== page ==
Big institutions and the rejection of God
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The following is the third in a series of classic columns by Joel Belz. In this column from June 11, 2005, Joel reported on a trend that has become more explicit and even routine.
I haven’t settled in my own mind yet which is more dangerous for a society: the explicit rejection of the God of the universe, or the much more common implicit rejection of that same God.
I have argued in this space before, for example, that big government, just because of its bigness, tends to become a false god. When people start to be enamored of all its largesse, they never give a thought to the possibility that this new god is taking the place of the one they should be reverencing. The transfer of their loyalty is subtle and quiet.
By such a standard, Christians would oppose big government even if it performed its functions very well. While secular political conservatives oppose big government because they believe it is inefficient, bureaucratic, and therefore wasteful of the citizens’ resources—or simply because they don’t want any government to gain too much power—Christians would be concerned that big government might become a godlike figure.
In similar fashion, of course, those same people should be just as skeptical of other big systems that tend to become false gods. The free enterprise system, the remarkable complex of higher education, modern science and technology, and the accomplishments of contemporary medicine all tend to shift our trust from Jehovah to other vendors of miracles. And that, Christians properly affirm, is dangerous.
Yet in all these cases, things aren’t yet as bad as they could be. For the threat, up to this point, has been largely implicit. Big government isn’t saying explicitly that God doesn’t exist; big government just acts as if God doesn’t exist. What gets scary, and what is increasingly different about our current age, is that the argument is turning so explicit. What for several decades has been left unsaid is more and more being proposed.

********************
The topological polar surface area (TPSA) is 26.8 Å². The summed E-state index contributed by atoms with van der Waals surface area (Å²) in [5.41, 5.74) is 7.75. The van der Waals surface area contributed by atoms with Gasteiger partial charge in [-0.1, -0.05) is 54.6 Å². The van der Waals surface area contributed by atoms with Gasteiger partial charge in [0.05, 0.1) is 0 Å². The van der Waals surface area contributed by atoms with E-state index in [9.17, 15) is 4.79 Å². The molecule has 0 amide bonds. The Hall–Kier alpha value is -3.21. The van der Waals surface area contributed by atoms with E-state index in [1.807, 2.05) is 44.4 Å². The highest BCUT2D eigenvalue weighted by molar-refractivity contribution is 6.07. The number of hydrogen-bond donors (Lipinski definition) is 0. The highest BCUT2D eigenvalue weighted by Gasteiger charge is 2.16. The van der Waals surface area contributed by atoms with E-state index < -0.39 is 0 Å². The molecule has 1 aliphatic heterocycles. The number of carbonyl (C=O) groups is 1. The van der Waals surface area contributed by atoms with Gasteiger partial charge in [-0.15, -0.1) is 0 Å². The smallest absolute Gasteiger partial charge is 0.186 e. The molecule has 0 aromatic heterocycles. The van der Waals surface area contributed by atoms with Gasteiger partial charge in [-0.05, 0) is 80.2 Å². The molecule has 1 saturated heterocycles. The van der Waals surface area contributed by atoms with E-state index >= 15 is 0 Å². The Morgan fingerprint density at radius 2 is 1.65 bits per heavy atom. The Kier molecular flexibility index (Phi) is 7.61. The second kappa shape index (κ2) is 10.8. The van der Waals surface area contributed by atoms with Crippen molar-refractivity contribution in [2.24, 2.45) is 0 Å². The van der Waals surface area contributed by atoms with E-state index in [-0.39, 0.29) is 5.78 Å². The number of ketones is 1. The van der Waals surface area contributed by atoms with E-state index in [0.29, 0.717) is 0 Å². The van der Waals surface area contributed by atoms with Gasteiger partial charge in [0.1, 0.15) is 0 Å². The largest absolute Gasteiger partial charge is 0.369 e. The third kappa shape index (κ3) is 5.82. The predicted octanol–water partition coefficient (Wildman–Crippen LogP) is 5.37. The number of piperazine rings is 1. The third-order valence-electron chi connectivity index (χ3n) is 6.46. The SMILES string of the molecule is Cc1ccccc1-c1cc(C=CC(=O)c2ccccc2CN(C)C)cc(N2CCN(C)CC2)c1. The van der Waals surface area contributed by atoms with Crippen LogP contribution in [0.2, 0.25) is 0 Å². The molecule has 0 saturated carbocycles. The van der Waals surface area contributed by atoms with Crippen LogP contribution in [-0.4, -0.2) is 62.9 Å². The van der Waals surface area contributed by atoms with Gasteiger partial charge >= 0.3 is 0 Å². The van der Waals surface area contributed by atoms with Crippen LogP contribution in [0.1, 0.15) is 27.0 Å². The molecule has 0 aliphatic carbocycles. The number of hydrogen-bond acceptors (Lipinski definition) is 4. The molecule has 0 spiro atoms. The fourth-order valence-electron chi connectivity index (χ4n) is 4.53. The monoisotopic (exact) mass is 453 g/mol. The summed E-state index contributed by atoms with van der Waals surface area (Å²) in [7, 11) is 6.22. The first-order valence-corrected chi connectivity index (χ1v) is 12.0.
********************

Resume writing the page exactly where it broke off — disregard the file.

No one could have put it more bluntly than did syndicated columnist Michael Kinsley a few days ago while arguing that there’s no place for religious ethics in the debate over embryonic stem-cell research. “We know all that we’re going to know about the moral issues,” says Mr. Kinsley with frightening arrogance. “There are three issues: First, do the embryos used for stem cell research and therapy have rights? They are clumps of a few dozen cells, biologically more primitive than a mosquito. They have no consciousness, are not aware that they exist, and never have been. Nature itself creates and destroys millions of these every year. No one objects. No one mourns. In most cases no one even knows.”
Then Mr. Kinsley gets very bold: “If my life is worth no more than the survival of one of these clumps, then it is terribly unfair that I can plead my case on the op-ed page and they can’t. But I have no trouble feeling that the government should value my life more than the lives of these clumps. God may disagree. But the government reports to me and to other adult Americans, not to God.”
Yet startling as Mr. Kinsley’s audacious words might be, we shouldn’t pretend any longer that he doesn’t speak for those who dominate government, academia, business, medicine, science, and, of course, the media. Most may be more polite in expressing what they think God’s place is—but, practically speaking, they think like Mr. Kinsley.
So God has now moved from being explicitly referred to as “Creator” in our founding documents, to being politely ignored, to being explicitly excluded. So I ask which is better—to be shut out of discourse while folks pretend otherwise, or to make it official?
Not that it’s our decision to make. No one should pretend that He who sits in the heavens is ignoring all this. It’s true that He has remarkable patience. It’s also true that sometimes it’s most quiet just before a storm.
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